May 17, 2005

The Diamond Age

New Technique Could Make 300-Carat Diamonds - Yahoo! News

"The diamond age is upon us," Hemley said.

Wow, Neal Stephenson got it right, apparently. One of my favorite of his books, despite the dodgy ending (which, like his previous couple of books didn't end well at all, really), the book is full of fun little Stephenson touches (the hero is director of the office of "Bespoke Technology"--a word I had only heard before in the context of tailors), and a nice central social core. Still a bit too much in the thrall of Sterling and Gibson, it was the last basic sci-fi-like book he would write, in that it is built around a single central idea, that technology is neither good nor bad in isolation, but rather its effects on human development are dependent on social and cultural tensions.

Maybe I have Stephenson on the brain as I try to find some time to finish his Baroque Cycle. As a sucker for the history and politics of science (having taken several courses with Donna Haraway on the subject in school), I'm digging the idea of the books a bit more than the books themselves. But every time I decide to stop reading, something else grabs me. And it fits one of my key guidelines for selecting reading material these days--it's not something I would or could ever write myself.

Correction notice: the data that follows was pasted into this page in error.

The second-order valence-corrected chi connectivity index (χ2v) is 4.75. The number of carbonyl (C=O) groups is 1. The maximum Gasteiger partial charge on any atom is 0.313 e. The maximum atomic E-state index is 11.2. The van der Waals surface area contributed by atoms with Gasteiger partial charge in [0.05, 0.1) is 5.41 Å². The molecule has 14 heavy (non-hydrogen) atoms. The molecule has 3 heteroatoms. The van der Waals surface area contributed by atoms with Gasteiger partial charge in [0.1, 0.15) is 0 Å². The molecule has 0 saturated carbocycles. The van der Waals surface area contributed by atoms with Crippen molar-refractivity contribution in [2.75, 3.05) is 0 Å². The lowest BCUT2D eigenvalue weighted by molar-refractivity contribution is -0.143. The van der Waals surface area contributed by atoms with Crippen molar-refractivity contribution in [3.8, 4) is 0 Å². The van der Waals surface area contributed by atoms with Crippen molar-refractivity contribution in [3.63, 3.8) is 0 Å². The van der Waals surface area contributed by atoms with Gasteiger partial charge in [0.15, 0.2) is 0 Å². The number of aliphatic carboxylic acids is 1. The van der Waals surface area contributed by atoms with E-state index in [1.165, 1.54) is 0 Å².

And now I need to find some time to read Case Histories.

Posted by krudman at May 17, 2005 05:25 AM | TrackBack
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